Opera in five acts. Running Time: 2 hours 27 minutes.
This is the last of my OdH birthday reviews as this would have been the 105th.
NOW FIRST SOME BACKGROUND FROM HISTORIAN PHIL:
Known as the Russian Meyerbeer (his maternal grandfather was a German-Jewish naturalist from Konigsburg), Serov is perhaps one of the most notorious and yet forgotten figures of Russian opera. Originally a civil servant, at the age of 31 he decided to live as a music critic and part time salon composer. The latter got him nowhere, but the former gave him the opportunity to be despised by both Westernizer and Nationalist forces in the Tsarist music scene by first producing a vicious tome of Ruslan and Ludmila (Glinka, and probably deserved) and then ticking off Anton Rubinstein (probably not such a good idea). In 1860, Serov attended a performance by an Italian theatre troupe in St. Petersburg, which inspired him to write Judith as an Italian-language opera, with a libretto by one Ivan Antonovich Giustiniani. Performance of such a work (in Italian, probably because it was too close to the text of the original 1857 play by Paolo Giacometti) proved to be illegal so the libretto was translated into Russian in increments.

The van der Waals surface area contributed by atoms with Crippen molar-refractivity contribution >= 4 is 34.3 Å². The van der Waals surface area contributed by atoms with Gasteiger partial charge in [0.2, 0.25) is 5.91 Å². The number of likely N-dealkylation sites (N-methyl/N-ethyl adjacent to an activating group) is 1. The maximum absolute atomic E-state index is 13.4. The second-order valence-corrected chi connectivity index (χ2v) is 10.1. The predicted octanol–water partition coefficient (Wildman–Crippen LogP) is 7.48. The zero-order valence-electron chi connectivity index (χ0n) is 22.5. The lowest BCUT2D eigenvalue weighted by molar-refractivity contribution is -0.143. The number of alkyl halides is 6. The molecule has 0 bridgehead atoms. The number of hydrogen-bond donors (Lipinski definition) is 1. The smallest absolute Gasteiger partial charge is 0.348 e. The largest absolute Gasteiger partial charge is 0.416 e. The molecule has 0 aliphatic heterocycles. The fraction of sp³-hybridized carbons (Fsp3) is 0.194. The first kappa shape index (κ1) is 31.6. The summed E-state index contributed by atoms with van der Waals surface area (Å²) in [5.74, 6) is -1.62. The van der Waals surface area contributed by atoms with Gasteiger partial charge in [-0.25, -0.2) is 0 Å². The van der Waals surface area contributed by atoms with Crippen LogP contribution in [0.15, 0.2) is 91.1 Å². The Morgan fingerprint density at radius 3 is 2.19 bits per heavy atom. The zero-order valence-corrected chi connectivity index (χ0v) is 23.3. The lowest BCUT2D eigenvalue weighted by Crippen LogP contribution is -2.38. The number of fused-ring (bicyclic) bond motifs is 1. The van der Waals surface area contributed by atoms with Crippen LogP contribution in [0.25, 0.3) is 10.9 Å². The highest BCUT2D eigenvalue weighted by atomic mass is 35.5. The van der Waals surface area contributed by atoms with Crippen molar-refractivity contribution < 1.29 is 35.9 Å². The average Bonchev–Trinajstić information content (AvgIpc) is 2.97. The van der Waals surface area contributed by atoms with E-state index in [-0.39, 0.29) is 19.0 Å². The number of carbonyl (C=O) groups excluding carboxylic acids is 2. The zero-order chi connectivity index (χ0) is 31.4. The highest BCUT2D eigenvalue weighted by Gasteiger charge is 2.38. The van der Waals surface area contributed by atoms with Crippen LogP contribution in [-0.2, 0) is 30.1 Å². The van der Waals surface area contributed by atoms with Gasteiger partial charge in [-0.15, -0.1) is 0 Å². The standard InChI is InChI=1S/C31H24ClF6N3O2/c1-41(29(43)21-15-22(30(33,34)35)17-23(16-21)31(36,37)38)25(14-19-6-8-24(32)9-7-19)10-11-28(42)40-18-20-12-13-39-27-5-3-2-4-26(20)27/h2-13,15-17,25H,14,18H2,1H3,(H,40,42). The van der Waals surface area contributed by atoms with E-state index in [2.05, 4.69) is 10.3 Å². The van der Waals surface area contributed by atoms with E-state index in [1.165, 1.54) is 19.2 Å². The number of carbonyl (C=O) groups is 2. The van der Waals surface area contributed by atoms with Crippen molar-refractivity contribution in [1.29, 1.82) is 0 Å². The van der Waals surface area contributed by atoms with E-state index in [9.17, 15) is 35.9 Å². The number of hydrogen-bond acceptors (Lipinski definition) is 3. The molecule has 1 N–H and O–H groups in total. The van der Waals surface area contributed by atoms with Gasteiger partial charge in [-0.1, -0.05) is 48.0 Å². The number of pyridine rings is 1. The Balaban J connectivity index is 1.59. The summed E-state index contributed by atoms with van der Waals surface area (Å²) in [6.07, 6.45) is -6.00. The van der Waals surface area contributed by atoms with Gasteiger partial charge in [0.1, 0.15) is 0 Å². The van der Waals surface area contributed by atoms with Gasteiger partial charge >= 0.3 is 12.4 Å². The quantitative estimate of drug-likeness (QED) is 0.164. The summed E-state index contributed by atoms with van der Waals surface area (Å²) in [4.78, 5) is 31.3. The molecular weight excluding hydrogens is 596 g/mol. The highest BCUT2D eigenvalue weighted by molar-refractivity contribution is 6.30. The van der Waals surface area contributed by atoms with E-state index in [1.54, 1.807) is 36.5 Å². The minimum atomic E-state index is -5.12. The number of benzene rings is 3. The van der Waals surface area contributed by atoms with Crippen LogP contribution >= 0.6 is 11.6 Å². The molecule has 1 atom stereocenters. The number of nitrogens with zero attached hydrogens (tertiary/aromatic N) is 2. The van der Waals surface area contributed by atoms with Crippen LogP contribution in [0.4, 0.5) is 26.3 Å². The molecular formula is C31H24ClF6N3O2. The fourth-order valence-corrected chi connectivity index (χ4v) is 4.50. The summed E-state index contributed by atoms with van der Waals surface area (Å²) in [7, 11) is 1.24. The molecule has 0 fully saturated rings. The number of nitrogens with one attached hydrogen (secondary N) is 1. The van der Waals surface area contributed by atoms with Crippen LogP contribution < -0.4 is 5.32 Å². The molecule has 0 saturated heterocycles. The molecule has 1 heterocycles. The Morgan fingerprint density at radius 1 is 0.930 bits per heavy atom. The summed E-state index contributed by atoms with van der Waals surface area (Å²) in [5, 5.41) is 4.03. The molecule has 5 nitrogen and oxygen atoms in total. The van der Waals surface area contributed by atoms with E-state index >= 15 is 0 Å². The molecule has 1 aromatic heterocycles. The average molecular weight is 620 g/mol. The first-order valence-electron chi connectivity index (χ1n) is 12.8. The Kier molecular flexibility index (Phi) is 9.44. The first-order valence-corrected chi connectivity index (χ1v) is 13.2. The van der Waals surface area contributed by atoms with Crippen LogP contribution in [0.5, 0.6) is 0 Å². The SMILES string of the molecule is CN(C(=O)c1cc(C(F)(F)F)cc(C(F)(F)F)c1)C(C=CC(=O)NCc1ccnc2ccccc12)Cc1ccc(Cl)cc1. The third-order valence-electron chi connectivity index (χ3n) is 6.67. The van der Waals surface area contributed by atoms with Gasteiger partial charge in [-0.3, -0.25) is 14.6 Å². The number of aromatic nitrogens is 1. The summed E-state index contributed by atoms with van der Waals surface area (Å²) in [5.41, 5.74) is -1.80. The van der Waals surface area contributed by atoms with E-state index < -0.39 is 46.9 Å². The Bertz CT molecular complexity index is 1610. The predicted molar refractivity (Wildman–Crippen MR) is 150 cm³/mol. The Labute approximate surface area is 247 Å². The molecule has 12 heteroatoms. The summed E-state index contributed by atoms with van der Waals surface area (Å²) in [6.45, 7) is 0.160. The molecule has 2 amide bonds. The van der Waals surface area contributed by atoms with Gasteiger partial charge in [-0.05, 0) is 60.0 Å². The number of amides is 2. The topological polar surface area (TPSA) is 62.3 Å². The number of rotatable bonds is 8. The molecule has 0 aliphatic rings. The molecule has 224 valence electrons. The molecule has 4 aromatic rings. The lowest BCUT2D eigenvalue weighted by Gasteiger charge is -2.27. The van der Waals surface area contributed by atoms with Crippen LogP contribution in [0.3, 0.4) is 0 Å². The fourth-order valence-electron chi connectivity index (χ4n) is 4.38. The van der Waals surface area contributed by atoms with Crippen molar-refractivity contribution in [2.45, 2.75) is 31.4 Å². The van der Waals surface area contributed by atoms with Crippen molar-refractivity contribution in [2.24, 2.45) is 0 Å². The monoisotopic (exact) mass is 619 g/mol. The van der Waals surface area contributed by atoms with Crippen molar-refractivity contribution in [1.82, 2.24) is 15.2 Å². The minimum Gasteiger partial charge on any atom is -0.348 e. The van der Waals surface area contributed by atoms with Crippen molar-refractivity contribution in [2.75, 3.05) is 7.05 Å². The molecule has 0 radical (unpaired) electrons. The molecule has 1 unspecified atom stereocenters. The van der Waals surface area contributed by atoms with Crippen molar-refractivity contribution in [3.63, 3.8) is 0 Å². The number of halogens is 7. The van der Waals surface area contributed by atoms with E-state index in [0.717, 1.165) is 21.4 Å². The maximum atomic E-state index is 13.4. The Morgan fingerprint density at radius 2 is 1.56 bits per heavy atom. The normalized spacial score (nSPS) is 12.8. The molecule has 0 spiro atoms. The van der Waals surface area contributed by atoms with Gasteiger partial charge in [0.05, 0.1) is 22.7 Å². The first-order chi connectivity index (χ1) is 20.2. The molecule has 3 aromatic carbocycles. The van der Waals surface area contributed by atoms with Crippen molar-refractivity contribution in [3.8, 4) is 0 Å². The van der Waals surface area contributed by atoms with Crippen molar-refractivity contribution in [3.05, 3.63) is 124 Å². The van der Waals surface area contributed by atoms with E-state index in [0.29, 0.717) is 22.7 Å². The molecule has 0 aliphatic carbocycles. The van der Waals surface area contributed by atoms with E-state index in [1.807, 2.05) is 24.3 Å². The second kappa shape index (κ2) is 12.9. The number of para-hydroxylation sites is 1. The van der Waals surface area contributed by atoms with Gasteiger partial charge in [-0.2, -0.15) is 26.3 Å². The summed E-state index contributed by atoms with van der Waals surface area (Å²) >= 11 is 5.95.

Serov had a notoriously bizarre composition style, writing out music before the libretto was completed, and thus forcing his librettists to fit their words and dramatic situations into his pre-existing music. Composer Julian Grant, writing for The New Penguin Opera Guide stated that this method would have horrified Richard Wagner (Serov being a supposed Wagnerite, although from his music, there is not a trace of evidence for this beyond the existence of a mild leitmotif system as he seems indebted to Meyerbeer, Gounod, Glinka, and Verdi). The final product, however, proved to be an immense success, confounding his detractors as well as his friends with a score of far greater melodic creativity than would have been previously expected. Traces of Judith (and later Serov) can be found in Mussorgsky (who attended the premier of Judith with Serov and was inspired to write Salaambo as a result), Borodin, Rimsky-Korsakov (there is an Indian song in act four which inspired the famous Song of India in Sadko), and Tchaikovsky (these three especially in the acts 3 and 4 ballet sections).